By Christian Teevs in Lörrach, Germany
Store clerks in the southern German city of Lörrach have noticed a significant increase in customers like Swiss native Alice Wasserfallen. Standing at a shoe store checkout, she is asking about the value-added tax so she can receive a refund after she gets a form stamped by the customs office.
The procedure is routine for some Swiss shoppers who have been taking weekly trips to Germany for years. But until now Wasserfallen has only made purchases in the neighboring country two or three times per year. "It was always too troublesome," she says.
In recent weeks, however, the euro has tumbled against the franc, even temporarily falling under 1.04 francs last week. The value of the Swiss currency has strengthened in the face of market jitters over the United States and European debt crises. On Wednesday, the euro was trading at around 1.14 francs, amid efforts by the Swiss National Bank to stem the franc's appreciation.
As the dollar and the euro become less attractive to investors, the security of the Swiss franc has driven up its value. Everyday products such as deodorant and olive oil now cost up to three times as much in Switzerland as they do on German shelves.
"Now it really is worth it to shop in Germany," Wasserfallen says.
After buying several pairs of shoes for her two daughters, Wasserfallen plans to head to a nearby travel agency and book the family's next vacation, which will also be significantly more affordable in Lörrach. The border town is experiencing a boom. While Swiss shoppers contributed about one-fifth of retail and gastronomic sales revenue before, their share of purchases has spiked to 35 percent since early August. On Saturdays, every second customer is Swiss, retailers report.
The provincial community of just 48,000 in the tri-border region with France and Switzerland has become a shopping stronghold. Not a single storefront stands empty in the city center, and one property for rent recently had more than 30 interested parties, Mayor Marion Dammann says.
While the surge in Swiss shoppers has pleased Lörrach residents, they are also concerned about how long the trend will last. Horst Schmiederer, boss of a clothing store called Kilian, reports a considerable increase in turnover, though he won't provide exact numbers. "I'll say only this: It is much more than normal," he says.
Not only are there more Swiss people buying his goods, the items are "mainly high-value things," Schmiederer adds. "The Swiss are already buying a lot of autumn fashions, so I can't say if sales will continue in this manner."
Talk of a potential devaluation of the franc isn't of much concern to him, though. "Even if the exchange rate rises again to 1.30 francs, it's still good for us," he says.
Customer Base Broadens
Even frequent shoppers from Switzerland have been stunned by the price differences just a short drive over the border. "This wallet costs 29.90 ($43) here. At home it costs 70 francs -- almost double," says Basel resident Yvonne Widmann, who can reach Lörrach by car in just 10 minutes.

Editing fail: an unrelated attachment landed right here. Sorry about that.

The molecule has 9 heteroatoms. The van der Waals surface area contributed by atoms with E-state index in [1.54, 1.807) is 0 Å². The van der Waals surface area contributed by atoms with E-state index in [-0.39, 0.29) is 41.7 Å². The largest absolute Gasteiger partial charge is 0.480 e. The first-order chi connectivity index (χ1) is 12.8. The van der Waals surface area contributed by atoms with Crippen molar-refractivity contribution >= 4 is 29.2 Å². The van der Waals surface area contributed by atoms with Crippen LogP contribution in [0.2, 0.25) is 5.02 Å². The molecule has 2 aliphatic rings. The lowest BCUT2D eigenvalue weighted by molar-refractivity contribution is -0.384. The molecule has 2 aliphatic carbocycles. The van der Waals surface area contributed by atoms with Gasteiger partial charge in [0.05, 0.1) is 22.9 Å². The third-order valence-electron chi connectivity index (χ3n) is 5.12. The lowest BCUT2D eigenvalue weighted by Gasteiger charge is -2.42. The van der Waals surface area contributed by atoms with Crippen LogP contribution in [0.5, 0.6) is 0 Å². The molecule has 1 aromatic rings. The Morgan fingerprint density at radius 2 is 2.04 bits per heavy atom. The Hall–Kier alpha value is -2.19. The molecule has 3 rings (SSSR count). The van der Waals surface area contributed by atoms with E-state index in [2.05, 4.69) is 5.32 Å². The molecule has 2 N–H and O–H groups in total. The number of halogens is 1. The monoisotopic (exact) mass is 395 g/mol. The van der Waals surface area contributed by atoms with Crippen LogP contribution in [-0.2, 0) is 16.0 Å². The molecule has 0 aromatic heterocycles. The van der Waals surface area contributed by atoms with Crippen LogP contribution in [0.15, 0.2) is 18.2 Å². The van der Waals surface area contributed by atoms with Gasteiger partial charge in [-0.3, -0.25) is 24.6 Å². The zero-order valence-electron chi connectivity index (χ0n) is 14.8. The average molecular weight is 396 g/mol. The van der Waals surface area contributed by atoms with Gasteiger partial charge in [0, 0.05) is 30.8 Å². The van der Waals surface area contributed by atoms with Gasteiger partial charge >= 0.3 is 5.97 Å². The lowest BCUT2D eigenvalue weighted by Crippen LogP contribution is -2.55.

"I'm not actually looking for anything in particular, but the prices are really unbeatable -- especially because one can also claim the sales tax back," she adds.
But the boom in Lörrach and other German border cities such as Weil am Rhein and Konstanz has another side to it -- Swiss merchants are suffering. Their stores are empty, particularly on weekends, as customers go deal-hunting in Germany, France and Italy.
The practice is endangering Swiss jobs, according to Max Buholzer, deputy leader of Swiss retail association SDV. "I advise those who are bothered by the prices in Switzerland to seek a job abroad and then shop more cheaply there," he says.
'Every Man For Himself'
But some Swiss shoppers feel no loyalty to the shops back home. "It's every man for himself," says Sabine Knösels after receiving her sales tax reimbursement at the Karstadt department store in Lörrach. "As long as everything in Switzerland is so expensive, I don't feel guilty at all."
Knösels comes from nearby Reinach, but the strong franc has started luring shoppers from as far afield as central Switzerland, such as Fredy Müller, who drove three hours on Saturday from Lucerne with his family. He bought clothing and toys for his children.
People like Müller are key to the recent boom in his city, says "Pro Lörrach" city trade association head Horst Krämer. Some 20 percent of shopping revenue was already coming from Switzerland even five years ago when the euro exchange rate was at 1.65 francs, he explains.
"The difference today is that we also have customers from Zurich and Lucerne. That provides a two-digit plus in turnover," he says.
Despite enjoying the affordable prices abroad, family man Müller insists the franc must lose value before the Swiss economy is thrown into crisis.
But even if there is a financial crisis, the Swiss still shouldn't consider adopting the euro, he says. "No way! We are proud and happy that we have the Swiss franc."
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